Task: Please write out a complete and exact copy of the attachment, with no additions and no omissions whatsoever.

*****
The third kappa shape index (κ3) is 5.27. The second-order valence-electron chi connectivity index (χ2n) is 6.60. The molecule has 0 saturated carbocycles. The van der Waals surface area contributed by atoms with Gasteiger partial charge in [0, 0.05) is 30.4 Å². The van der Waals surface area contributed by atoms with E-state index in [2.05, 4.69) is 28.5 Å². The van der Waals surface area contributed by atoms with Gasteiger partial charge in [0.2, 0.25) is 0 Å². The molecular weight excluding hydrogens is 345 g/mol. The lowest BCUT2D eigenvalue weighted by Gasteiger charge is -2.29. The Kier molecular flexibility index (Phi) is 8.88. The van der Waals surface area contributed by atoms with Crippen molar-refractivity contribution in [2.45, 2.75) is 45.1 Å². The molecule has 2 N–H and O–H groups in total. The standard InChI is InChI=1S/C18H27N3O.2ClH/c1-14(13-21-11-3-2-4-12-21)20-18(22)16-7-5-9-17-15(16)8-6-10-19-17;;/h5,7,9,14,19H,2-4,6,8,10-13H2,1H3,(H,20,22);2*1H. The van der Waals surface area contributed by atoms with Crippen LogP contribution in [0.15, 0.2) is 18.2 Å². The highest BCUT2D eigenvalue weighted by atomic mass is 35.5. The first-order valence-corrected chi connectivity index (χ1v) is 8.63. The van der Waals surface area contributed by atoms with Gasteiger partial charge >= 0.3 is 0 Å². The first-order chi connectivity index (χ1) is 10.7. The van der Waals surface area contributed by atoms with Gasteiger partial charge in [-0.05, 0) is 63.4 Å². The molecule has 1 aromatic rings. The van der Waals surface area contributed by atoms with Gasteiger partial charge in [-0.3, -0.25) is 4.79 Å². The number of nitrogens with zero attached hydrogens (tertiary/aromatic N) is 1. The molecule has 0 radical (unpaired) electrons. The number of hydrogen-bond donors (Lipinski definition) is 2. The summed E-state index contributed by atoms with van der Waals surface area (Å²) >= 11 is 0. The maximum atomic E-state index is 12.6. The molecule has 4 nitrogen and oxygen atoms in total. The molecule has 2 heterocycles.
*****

The third kappa shape index (κ3) is 5.27. The second-order valence-electron chi connectivity index (χ2n) is 6.60. The molecule has 0 saturated carbocycles. The van der Waals surface area contributed by atoms with Gasteiger partial charge in [0, 0.05) is 30.4 Å². The van der Waals surface area contributed by atoms with E-state index in [2.05, 4.69) is 28.5 Å². The van der Waals surface area contributed by atoms with Gasteiger partial charge in [0.2, 0.25) is 0 Å². The molecular weight excluding hydrogens is 345 g/mol. The lowest BCUT2D eigenvalue weighted by Gasteiger charge is -2.29. The Kier molecular flexibility index (Phi) is 8.88. The van der Waals surface area contributed by atoms with Crippen molar-refractivity contribution in [2.45, 2.75) is 45.1 Å². The molecule has 2 N–H and O–H groups in total. The standard InChI is InChI=1S/C18H27N3O.2ClH/c1-14(13-21-11-3-2-4-12-21)20-18(22)16-7-5-9-17-15(16)8-6-10-19-17;;/h5,7,9,14,19H,2-4,6,8,10-13H2,1H3,(H,20,22);2*1H. The van der Waals surface area contributed by atoms with Crippen LogP contribution in [0.15, 0.2) is 18.2 Å². The highest BCUT2D eigenvalue weighted by atomic mass is 35.5. The first-order valence-corrected chi connectivity index (χ1v) is 8.63. The van der Waals surface area contributed by atoms with Gasteiger partial charge >= 0.3 is 0 Å². The first-order chi connectivity index (χ1) is 10.7. The van der Waals surface area contributed by atoms with Gasteiger partial charge in [-0.05, 0) is 63.4 Å². The molecule has 1 aromatic rings. The van der Waals surface area contributed by atoms with Gasteiger partial charge in [-0.3, -0.25) is 4.79 Å². The number of nitrogens with zero attached hydrogens (tertiary/aromatic N) is 1. The molecule has 0 radical (unpaired) electrons. The number of hydrogen-bond donors (Lipinski definition) is 2. The summed E-state index contributed by atoms with van der Waals surface area (Å²) >= 11 is 0. The maximum atomic E-state index is 12.6. The molecule has 4 nitrogen and oxygen atoms in total. The molecule has 2 heterocycles.